A new word! I love learning new words – particularly if they relate to myself and this blog and this one does! Reading a blog post by Paul called Inside the Alcoholic Brain he talked about alexithymia. I went straight to Wiki who said:
Alexithymia is a personality construct characterized by the inability to identify and describe emotions in the self.
Alexithymia is defined by:
- difficulty identifying feelings and distinguishing between feelings and the bodily sensations of emotional arousal
- difficulty describing feelings to other people
- constricted imaginal processes, as evidenced by a scarcity of fantasies
- a stimulus-bound, externally oriented cognitive style.
Alarm bells started going off in my head – this was me. Emotionally constipated, external stimulus driven me. Now I could go on about what I’m learning at Cambridge – how emotions have to be contained and labelled for us as children for us to understand them and be able to express them, both as children and adults. How they are not good or bad – they just are. How if that doesn’t happen we find ourselves emotionally mute and that’s when the external sources allow us to express it in a way that we can’t – or allow us to express ourselves. I could always say the things that I could never say sober when I was drunk.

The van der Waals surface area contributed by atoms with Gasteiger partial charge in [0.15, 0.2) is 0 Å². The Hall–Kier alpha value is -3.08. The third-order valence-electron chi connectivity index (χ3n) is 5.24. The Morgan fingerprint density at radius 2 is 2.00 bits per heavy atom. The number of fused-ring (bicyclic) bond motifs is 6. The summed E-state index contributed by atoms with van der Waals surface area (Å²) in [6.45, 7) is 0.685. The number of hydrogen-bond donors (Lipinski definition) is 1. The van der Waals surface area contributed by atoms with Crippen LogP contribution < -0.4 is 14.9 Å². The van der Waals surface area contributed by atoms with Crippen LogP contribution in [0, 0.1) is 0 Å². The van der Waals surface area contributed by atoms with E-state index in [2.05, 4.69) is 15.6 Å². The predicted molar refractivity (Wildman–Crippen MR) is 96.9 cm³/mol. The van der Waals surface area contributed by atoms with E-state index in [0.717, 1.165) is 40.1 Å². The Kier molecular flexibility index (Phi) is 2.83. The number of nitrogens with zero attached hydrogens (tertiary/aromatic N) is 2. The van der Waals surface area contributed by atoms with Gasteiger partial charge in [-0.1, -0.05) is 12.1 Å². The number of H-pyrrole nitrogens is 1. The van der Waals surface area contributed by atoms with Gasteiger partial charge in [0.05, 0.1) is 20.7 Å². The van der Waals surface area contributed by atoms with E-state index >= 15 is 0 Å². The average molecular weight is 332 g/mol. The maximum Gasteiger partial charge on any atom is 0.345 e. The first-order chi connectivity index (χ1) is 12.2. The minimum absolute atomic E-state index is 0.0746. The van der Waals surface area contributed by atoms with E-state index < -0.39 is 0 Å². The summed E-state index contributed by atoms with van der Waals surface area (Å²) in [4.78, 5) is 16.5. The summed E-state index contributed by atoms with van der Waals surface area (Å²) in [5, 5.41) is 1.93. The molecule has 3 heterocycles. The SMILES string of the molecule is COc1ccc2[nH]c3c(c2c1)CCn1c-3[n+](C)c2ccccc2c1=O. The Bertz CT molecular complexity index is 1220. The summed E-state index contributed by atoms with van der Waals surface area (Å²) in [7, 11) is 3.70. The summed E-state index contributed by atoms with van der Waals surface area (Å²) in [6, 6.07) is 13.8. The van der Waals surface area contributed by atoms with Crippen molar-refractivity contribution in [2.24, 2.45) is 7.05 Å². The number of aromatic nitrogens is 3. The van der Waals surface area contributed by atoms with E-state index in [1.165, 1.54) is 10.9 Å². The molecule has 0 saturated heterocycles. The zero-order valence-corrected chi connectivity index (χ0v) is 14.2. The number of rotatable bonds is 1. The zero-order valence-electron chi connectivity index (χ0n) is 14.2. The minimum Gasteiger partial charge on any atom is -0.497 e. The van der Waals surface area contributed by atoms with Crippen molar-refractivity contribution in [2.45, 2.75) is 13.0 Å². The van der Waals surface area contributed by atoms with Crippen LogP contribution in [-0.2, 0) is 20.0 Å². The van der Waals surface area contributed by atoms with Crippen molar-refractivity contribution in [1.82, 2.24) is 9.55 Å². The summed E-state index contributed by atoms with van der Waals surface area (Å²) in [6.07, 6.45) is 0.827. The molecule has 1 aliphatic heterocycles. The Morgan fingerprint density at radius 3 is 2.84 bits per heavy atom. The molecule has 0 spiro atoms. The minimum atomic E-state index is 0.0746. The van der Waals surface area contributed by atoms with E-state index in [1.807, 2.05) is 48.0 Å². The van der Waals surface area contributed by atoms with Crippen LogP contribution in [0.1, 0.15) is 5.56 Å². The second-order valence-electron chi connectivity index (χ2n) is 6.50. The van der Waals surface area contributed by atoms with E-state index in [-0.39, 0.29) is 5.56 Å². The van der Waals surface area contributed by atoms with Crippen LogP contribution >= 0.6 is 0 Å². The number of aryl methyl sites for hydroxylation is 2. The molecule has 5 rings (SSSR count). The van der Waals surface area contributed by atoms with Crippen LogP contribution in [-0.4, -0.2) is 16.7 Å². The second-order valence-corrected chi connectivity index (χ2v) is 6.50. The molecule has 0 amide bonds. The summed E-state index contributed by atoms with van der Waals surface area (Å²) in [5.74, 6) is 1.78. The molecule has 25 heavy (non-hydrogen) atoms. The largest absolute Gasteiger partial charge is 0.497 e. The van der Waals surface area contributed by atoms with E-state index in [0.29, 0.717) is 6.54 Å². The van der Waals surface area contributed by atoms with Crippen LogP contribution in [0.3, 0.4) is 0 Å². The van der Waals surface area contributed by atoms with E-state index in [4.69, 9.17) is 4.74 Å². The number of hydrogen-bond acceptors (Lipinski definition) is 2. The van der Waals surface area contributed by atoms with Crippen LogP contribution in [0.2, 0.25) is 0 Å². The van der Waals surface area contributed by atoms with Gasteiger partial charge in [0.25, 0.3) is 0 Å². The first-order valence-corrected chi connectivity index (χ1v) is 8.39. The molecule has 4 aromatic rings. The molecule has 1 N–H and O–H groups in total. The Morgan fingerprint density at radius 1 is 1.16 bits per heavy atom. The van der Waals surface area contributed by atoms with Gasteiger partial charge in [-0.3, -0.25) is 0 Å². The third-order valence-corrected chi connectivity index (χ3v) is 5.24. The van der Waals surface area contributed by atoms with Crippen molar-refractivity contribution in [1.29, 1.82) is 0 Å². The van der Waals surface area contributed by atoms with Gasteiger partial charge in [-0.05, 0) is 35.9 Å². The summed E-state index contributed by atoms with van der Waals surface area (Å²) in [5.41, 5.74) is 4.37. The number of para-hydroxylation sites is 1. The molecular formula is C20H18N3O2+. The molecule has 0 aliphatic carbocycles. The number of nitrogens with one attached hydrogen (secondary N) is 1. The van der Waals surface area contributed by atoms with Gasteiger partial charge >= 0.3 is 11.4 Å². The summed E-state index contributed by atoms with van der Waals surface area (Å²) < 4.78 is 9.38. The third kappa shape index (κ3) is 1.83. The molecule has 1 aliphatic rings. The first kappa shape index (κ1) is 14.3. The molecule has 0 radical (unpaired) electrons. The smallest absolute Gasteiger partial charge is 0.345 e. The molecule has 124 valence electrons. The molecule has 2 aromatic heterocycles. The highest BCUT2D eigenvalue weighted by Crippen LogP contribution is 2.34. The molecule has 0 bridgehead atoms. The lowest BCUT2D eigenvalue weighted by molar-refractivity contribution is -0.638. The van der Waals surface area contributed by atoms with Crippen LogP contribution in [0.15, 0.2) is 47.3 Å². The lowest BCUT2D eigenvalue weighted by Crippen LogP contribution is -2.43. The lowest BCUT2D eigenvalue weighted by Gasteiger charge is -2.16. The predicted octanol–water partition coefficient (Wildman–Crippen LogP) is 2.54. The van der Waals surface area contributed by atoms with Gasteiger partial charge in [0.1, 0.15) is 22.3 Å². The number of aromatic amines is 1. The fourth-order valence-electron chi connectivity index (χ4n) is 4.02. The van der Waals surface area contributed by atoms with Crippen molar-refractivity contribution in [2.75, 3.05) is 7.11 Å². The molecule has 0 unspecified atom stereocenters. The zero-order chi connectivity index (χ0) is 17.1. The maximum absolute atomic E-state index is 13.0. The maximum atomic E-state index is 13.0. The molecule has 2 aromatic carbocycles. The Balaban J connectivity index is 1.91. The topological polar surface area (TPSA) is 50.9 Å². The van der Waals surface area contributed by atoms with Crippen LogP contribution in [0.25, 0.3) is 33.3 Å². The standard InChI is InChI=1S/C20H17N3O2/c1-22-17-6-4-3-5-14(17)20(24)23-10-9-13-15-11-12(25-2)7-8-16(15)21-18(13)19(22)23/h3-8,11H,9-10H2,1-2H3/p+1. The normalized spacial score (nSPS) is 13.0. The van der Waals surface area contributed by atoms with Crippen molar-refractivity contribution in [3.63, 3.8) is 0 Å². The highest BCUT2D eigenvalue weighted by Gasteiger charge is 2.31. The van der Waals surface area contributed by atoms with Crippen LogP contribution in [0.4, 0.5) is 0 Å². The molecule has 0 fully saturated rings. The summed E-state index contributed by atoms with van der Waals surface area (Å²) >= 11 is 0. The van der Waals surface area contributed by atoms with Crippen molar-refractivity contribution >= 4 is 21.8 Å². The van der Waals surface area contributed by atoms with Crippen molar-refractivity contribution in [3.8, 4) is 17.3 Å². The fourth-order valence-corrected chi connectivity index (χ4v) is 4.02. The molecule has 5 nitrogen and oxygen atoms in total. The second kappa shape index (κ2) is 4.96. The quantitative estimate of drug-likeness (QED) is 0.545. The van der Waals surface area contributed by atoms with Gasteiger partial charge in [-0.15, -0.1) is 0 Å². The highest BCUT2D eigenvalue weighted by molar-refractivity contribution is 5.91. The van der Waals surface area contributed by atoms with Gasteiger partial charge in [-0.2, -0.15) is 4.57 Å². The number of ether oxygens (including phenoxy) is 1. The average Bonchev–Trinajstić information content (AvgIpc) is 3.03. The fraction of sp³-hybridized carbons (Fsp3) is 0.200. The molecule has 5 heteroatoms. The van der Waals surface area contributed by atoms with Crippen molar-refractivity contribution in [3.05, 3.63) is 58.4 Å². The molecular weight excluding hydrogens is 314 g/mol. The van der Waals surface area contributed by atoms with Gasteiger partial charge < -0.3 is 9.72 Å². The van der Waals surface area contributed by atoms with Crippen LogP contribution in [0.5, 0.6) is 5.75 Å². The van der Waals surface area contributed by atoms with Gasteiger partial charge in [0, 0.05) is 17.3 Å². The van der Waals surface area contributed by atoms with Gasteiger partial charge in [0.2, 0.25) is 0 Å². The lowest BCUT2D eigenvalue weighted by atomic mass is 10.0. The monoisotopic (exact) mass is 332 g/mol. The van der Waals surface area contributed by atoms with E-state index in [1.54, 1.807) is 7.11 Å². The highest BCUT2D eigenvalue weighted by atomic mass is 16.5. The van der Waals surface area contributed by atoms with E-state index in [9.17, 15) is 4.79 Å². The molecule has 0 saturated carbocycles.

So off I went to do an online alexithymia score at http://oaq.blogspot.co.uk/.
And my score was possible alexithymia – not a yes or a no but a grey in the middle answer. I have to wonder how I would have fared if I’d done this score while I was still drinking? The last 14 months has been all about hearing and seeing feelings for, what seems like, the first time. I will also be revisiting the score in another year to see how much it has changed again as I learn to relate to myself as a child as part of my course. As I re-parent my child within and learn from that process as an adult.
Edited to add: 8th April 2016 Supporting research
The DRAM, Vol. 12(4) – Feeling your feelings: Expectations in alcohol-dependent drinkers with alexithymia
People often drink alcohol in an attempt to manage their emotions. For example, some might use alcohol to help cope with unwanted negative feelings or to feel more comfortable in social situations. Surprisingly, roughly half of people with alcohol-dependence suffer from some level of alexithymia, or “emotional blindness.”